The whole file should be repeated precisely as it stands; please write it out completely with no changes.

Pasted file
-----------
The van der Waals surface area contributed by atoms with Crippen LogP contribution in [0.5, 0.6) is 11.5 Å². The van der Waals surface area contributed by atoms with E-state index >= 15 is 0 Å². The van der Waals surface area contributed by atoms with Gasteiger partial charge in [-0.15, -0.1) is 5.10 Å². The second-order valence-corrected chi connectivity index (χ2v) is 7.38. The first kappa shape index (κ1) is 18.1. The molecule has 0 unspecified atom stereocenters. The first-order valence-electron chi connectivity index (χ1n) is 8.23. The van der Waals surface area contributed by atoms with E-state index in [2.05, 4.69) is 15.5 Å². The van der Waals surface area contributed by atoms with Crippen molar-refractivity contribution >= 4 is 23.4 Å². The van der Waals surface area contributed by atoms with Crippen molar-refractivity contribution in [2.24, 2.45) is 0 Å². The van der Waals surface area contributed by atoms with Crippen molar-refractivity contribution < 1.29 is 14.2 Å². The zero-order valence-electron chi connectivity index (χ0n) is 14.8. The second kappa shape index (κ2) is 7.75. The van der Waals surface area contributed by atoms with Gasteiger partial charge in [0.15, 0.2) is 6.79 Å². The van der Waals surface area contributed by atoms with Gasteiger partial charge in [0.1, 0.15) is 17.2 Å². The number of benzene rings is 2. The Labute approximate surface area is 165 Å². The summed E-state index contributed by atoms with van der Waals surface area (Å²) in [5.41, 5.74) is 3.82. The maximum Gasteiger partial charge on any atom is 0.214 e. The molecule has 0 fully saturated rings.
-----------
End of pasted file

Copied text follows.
The van der Waals surface area contributed by atoms with Crippen LogP contribution in [0.5, 0.6) is 11.5 Å². The van der Waals surface area contributed by atoms with E-state index >= 15 is 0 Å². The van der Waals surface area contributed by atoms with Gasteiger partial charge in [-0.15, -0.1) is 5.10 Å². The second-order valence-corrected chi connectivity index (χ2v) is 7.38. The first kappa shape index (κ1) is 18.1. The molecule has 0 unspecified atom stereocenters. The first-order valence-electron chi connectivity index (χ1n) is 8.23. The van der Waals surface area contributed by atoms with E-state index in [2.05, 4.69) is 15.5 Å². The van der Waals surface area contributed by atoms with Crippen molar-refractivity contribution >= 4 is 23.4 Å². The van der Waals surface area contributed by atoms with Crippen molar-refractivity contribution in [2.24, 2.45) is 0 Å². The van der Waals surface area contributed by atoms with Crippen molar-refractivity contribution < 1.29 is 14.2 Å². The zero-order valence-electron chi connectivity index (χ0n) is 14.8. The second kappa shape index (κ2) is 7.75. The van der Waals surface area contributed by atoms with Gasteiger partial charge in [0.15, 0.2) is 6.79 Å². The van der Waals surface area contributed by atoms with Gasteiger partial charge in [0.1, 0.15) is 17.2 Å². The number of benzene rings is 2. The Labute approximate surface area is 165 Å². The summed E-state index contributed by atoms with van der Waals surface area (Å²) in [5.41, 5.74) is 3.82. The maximum Gasteiger partial charge on any atom is 0.214 e. The molecule has 0 fully saturated rings.